Pink eye is an eye problem that affects people of all ages but is more common among children. The conjunctiva covers the sclera (white of the eye) and lines the inner eyelid. It helps keep the eyes moist.
When it becomes inflamed, the patient experiences itching, a burning sensation, redness, eye discharge, and excessive tearing. The type of inflammation may differ, but pink eye heals independently in most cases.
There are different types of eye inflammation that cause pink eye. Bacteria, viruses, allergens, or irritants can cause the condition.
Viral pink eye is the most common and highly contagious form. It is linked to colds and airway infections and spreads through the air or through direct contact.
Bacterial pink eye is spread through direct contact. Allergic pink eye is associated with allergies and is caused by allergens such as pollen and dust.
Symptoms of pink eye often vary in individuals and can be mild or severe.
Itching or burning sensation
Redness on the white of the eye or the inner eyelid
A gritty sensation in the eyes
Thick discharge over the eyelids
Sensitivity to light
The condition usually affects one eye, but it can affect both in some cases. Pink eye is not painful, but it is uncomfortable.
If pink eye fails to improve after a few days, it is vital to get medical attention. You should also see a doctor if it includes symptoms such as pain or fever. If you experience severe eye redness or loss of vision, seek urgent medical attention. It could be a sign of a worsening bacterial infection that can be a symptom of glaucoma.
Viral and bacterial pink eye is highly contagious and can take one week to heal. Allergic pink eye is not contagious and usually resolves within 24 hours. Treatment will depend on the type of infection.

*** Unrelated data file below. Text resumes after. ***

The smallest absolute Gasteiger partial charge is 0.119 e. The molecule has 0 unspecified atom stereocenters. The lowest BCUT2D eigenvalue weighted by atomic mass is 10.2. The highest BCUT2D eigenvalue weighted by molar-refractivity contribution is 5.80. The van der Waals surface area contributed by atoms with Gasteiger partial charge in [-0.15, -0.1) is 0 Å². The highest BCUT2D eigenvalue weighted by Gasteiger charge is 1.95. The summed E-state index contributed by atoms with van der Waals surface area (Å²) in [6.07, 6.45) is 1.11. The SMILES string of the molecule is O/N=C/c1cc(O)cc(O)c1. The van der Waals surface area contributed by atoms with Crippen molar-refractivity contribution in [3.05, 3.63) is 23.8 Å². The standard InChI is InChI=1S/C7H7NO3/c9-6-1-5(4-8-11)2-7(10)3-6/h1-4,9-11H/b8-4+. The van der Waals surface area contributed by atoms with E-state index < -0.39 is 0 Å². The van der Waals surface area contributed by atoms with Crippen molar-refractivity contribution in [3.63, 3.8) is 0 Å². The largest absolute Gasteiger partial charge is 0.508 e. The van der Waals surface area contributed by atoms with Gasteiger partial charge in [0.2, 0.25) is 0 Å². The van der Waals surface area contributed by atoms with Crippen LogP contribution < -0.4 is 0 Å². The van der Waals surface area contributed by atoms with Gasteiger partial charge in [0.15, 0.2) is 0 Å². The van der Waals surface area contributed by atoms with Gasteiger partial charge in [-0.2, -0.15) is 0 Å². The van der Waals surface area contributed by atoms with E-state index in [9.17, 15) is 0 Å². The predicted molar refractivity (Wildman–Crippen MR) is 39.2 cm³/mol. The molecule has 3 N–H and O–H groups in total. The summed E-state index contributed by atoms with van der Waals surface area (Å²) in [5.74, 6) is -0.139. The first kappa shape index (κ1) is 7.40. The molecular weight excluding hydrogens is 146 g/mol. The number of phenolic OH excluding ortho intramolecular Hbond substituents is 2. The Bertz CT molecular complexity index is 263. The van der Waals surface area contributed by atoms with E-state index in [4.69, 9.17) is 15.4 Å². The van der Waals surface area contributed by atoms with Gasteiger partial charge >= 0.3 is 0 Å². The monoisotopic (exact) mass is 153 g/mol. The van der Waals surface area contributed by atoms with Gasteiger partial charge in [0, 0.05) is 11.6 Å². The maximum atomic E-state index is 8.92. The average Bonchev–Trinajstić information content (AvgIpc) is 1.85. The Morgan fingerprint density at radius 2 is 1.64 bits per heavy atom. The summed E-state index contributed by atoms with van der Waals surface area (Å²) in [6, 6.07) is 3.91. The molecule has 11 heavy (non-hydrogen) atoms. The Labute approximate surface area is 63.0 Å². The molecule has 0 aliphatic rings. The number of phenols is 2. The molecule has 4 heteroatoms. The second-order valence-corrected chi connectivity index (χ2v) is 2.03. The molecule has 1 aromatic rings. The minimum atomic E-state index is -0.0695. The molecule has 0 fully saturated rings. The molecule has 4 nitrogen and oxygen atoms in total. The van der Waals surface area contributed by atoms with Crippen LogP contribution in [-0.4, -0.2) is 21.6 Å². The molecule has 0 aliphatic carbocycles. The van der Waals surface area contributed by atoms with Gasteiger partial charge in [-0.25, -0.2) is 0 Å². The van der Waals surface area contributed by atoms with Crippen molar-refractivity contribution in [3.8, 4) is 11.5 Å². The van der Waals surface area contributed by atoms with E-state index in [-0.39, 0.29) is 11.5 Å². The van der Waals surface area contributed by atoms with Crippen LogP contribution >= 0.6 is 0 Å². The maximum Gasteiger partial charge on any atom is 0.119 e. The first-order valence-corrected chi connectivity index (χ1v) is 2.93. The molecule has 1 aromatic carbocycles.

While viral pink eye usually resolves independently, bacterial pink eye requires antibiotic treatment. The best care for allergic pink eye is to avoid the allergen, but doctors may also recommend allergy pills or eye drops.
You can treat pink eye symptoms at home. Use a clean wet cloth to wipe the eye from inside to outside. Avoid using the same cloth for both eyes. Apply a warm or cold compress over the eyes. Apply eye drops without touching the applicator directly to the eye. Follow the application directions. If you have viral pink eye, antibiotic eye drops will not help.
The best way to avoid pink eye is diligent handwashing. Taking the time to wash your hands thoroughly can help prevent many eye diseases. It is also vital to avoid rubbing your eyes. If you know someone with pink eye, keep your distance to avoid spreading.
For more on seeing an eye doctor for pink eye, visit Eyecare Center Optometrist, PSC, at our Richmond, Lexington, Beattyville, Irvine, or McKee, Kentucky offices. Call (859) 208-2020, (859) 623-6643, (859) 272-2449, (606) 464-8148, (606) 726-9321, or (606) 287-8477 to schedule an appointment today.